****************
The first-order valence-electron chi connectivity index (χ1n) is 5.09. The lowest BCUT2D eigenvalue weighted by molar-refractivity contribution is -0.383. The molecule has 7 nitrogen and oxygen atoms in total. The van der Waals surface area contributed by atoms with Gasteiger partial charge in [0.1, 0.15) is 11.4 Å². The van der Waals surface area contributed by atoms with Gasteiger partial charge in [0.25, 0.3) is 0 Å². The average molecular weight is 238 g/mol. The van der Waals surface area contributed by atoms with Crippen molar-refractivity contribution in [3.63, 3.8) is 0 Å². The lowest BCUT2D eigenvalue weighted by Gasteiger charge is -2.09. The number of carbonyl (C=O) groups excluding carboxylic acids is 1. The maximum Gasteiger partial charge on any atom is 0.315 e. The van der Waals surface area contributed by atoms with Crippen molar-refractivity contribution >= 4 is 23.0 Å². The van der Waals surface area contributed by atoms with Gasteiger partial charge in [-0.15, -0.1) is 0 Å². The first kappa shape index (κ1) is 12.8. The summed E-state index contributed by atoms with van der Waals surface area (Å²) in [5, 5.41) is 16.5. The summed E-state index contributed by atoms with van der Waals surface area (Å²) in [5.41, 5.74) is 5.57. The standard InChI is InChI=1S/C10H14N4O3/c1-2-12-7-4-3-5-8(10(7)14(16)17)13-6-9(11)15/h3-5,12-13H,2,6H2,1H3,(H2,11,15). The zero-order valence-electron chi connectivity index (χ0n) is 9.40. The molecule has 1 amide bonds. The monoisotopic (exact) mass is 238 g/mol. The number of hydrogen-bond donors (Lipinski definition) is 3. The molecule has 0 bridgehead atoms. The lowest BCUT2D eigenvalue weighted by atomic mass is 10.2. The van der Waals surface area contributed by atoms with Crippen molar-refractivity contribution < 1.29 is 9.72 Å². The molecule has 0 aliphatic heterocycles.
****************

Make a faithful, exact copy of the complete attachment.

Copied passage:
The first-order valence-electron chi connectivity index (χ1n) is 5.09. The lowest BCUT2D eigenvalue weighted by molar-refractivity contribution is -0.383. The molecule has 7 nitrogen and oxygen atoms in total. The van der Waals surface area contributed by atoms with Gasteiger partial charge in [0.1, 0.15) is 11.4 Å². The van der Waals surface area contributed by atoms with Gasteiger partial charge in [0.25, 0.3) is 0 Å². The average molecular weight is 238 g/mol. The van der Waals surface area contributed by atoms with Crippen molar-refractivity contribution in [3.63, 3.8) is 0 Å². The lowest BCUT2D eigenvalue weighted by Gasteiger charge is -2.09. The number of carbonyl (C=O) groups excluding carboxylic acids is 1. The maximum Gasteiger partial charge on any atom is 0.315 e. The van der Waals surface area contributed by atoms with Crippen molar-refractivity contribution >= 4 is 23.0 Å². The van der Waals surface area contributed by atoms with Gasteiger partial charge in [-0.15, -0.1) is 0 Å². The first kappa shape index (κ1) is 12.8. The summed E-state index contributed by atoms with van der Waals surface area (Å²) in [5, 5.41) is 16.5. The summed E-state index contributed by atoms with van der Waals surface area (Å²) in [5.41, 5.74) is 5.57. The standard InChI is InChI=1S/C10H14N4O3/c1-2-12-7-4-3-5-8(10(7)14(16)17)13-6-9(11)15/h3-5,12-13H,2,6H2,1H3,(H2,11,15). The zero-order valence-electron chi connectivity index (χ0n) is 9.40. The molecule has 1 amide bonds. The monoisotopic (exact) mass is 238 g/mol. The number of hydrogen-bond donors (Lipinski definition) is 3. The molecule has 0 bridgehead atoms. The lowest BCUT2D eigenvalue weighted by atomic mass is 10.2. The van der Waals surface area contributed by atoms with Crippen molar-refractivity contribution < 1.29 is 9.72 Å². The molecule has 0 aliphatic heterocycles.